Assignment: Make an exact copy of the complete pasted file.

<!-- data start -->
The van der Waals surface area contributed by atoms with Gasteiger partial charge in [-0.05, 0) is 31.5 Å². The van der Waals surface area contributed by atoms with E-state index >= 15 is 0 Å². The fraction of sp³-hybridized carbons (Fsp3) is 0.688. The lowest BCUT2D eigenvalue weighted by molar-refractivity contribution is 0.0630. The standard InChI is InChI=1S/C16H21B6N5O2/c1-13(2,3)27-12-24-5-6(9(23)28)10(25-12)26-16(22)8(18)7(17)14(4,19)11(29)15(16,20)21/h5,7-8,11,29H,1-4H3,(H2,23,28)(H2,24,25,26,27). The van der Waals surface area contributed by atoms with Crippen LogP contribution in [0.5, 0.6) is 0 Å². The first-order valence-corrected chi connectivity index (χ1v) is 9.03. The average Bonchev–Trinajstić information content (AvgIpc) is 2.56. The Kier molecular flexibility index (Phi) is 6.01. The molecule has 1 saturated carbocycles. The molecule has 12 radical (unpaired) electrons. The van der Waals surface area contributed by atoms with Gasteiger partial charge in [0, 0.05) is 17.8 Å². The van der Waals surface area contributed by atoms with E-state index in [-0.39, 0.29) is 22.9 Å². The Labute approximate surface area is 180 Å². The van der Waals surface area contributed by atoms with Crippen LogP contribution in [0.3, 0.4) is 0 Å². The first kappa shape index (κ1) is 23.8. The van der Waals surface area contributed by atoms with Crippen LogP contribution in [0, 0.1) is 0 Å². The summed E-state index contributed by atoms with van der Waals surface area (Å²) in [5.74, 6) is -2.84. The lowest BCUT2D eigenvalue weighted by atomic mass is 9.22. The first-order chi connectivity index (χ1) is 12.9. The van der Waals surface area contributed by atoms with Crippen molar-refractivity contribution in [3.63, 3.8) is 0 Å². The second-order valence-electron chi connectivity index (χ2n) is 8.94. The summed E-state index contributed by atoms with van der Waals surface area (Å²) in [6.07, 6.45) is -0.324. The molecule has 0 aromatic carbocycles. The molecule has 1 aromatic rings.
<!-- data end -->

The van der Waals surface area contributed by atoms with Gasteiger partial charge in [-0.05, 0) is 31.5 Å². The van der Waals surface area contributed by atoms with E-state index >= 15 is 0 Å². The fraction of sp³-hybridized carbons (Fsp3) is 0.688. The lowest BCUT2D eigenvalue weighted by molar-refractivity contribution is 0.0630. The standard InChI is InChI=1S/C16H21B6N5O2/c1-13(2,3)27-12-24-5-6(9(23)28)10(25-12)26-16(22)8(18)7(17)14(4,19)11(29)15(16,20)21/h5,7-8,11,29H,1-4H3,(H2,23,28)(H2,24,25,26,27). The van der Waals surface area contributed by atoms with Crippen LogP contribution in [0.5, 0.6) is 0 Å². The first-order valence-corrected chi connectivity index (χ1v) is 9.03. The average Bonchev–Trinajstić information content (AvgIpc) is 2.56. The Kier molecular flexibility index (Phi) is 6.01. The molecule has 1 saturated carbocycles. The molecule has 12 radical (unpaired) electrons. The van der Waals surface area contributed by atoms with Gasteiger partial charge in [0, 0.05) is 17.8 Å². The van der Waals surface area contributed by atoms with E-state index in [-0.39, 0.29) is 22.9 Å². The Labute approximate surface area is 180 Å². The van der Waals surface area contributed by atoms with Crippen LogP contribution in [0.3, 0.4) is 0 Å². The first kappa shape index (κ1) is 23.8. The van der Waals surface area contributed by atoms with Crippen LogP contribution in [0, 0.1) is 0 Å². The summed E-state index contributed by atoms with van der Waals surface area (Å²) in [5.74, 6) is -2.84. The lowest BCUT2D eigenvalue weighted by atomic mass is 9.22. The first-order chi connectivity index (χ1) is 12.9. The van der Waals surface area contributed by atoms with Crippen molar-refractivity contribution in [3.63, 3.8) is 0 Å². The second-order valence-electron chi connectivity index (χ2n) is 8.94. The summed E-state index contributed by atoms with van der Waals surface area (Å²) in [6.07, 6.45) is -0.324. The molecule has 0 aromatic carbocycles. The molecule has 1 aromatic rings.